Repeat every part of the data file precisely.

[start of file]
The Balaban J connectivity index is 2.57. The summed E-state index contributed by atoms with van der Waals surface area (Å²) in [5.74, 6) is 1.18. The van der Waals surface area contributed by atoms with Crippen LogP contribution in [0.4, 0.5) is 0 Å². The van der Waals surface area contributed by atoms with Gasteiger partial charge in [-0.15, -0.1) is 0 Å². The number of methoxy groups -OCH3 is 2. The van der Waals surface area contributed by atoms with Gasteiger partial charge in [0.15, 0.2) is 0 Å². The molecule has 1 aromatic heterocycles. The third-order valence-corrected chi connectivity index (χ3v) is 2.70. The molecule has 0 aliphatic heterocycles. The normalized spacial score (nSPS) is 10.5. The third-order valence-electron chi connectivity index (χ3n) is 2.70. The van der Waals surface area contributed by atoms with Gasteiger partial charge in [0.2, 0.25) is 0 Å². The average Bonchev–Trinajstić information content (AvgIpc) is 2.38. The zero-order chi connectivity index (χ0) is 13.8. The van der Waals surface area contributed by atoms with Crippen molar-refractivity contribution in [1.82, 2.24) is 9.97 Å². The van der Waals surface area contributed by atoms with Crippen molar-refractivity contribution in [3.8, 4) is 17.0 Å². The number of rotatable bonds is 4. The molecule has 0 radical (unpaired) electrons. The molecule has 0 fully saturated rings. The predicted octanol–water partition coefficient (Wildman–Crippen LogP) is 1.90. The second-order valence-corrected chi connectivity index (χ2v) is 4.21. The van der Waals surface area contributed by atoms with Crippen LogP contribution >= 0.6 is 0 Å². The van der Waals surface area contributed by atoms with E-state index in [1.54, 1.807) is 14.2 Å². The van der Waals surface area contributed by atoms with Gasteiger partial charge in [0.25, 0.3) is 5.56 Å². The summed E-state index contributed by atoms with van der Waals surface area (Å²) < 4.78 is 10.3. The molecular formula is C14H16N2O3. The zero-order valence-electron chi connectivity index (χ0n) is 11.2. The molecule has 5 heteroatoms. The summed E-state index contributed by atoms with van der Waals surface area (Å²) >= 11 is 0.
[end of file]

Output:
The Balaban J connectivity index is 2.57. The summed E-state index contributed by atoms with van der Waals surface area (Å²) in [5.74, 6) is 1.18. The van der Waals surface area contributed by atoms with Crippen LogP contribution in [0.4, 0.5) is 0 Å². The van der Waals surface area contributed by atoms with Gasteiger partial charge in [-0.15, -0.1) is 0 Å². The number of methoxy groups -OCH3 is 2. The van der Waals surface area contributed by atoms with Gasteiger partial charge in [0.15, 0.2) is 0 Å². The molecule has 1 aromatic heterocycles. The third-order valence-corrected chi connectivity index (χ3v) is 2.70. The molecule has 0 aliphatic heterocycles. The normalized spacial score (nSPS) is 10.5. The third-order valence-electron chi connectivity index (χ3n) is 2.70. The van der Waals surface area contributed by atoms with Gasteiger partial charge in [0.2, 0.25) is 0 Å². The average Bonchev–Trinajstić information content (AvgIpc) is 2.38. The zero-order chi connectivity index (χ0) is 13.8. The van der Waals surface area contributed by atoms with Crippen molar-refractivity contribution in [1.82, 2.24) is 9.97 Å². The van der Waals surface area contributed by atoms with Crippen molar-refractivity contribution in [3.8, 4) is 17.0 Å². The number of rotatable bonds is 4. The molecule has 0 radical (unpaired) electrons. The molecule has 0 fully saturated rings. The predicted octanol–water partition coefficient (Wildman–Crippen LogP) is 1.90. The second-order valence-corrected chi connectivity index (χ2v) is 4.21. The van der Waals surface area contributed by atoms with Crippen LogP contribution >= 0.6 is 0 Å². The van der Waals surface area contributed by atoms with E-state index in [1.54, 1.807) is 14.2 Å². The van der Waals surface area contributed by atoms with Gasteiger partial charge in [0.25, 0.3) is 5.56 Å². The summed E-state index contributed by atoms with van der Waals surface area (Å²) < 4.78 is 10.3. The molecular formula is C14H16N2O3. The zero-order valence-electron chi connectivity index (χ0n) is 11.2. The molecule has 5 heteroatoms. The summed E-state index contributed by atoms with van der Waals surface area (Å²) >= 11 is 0.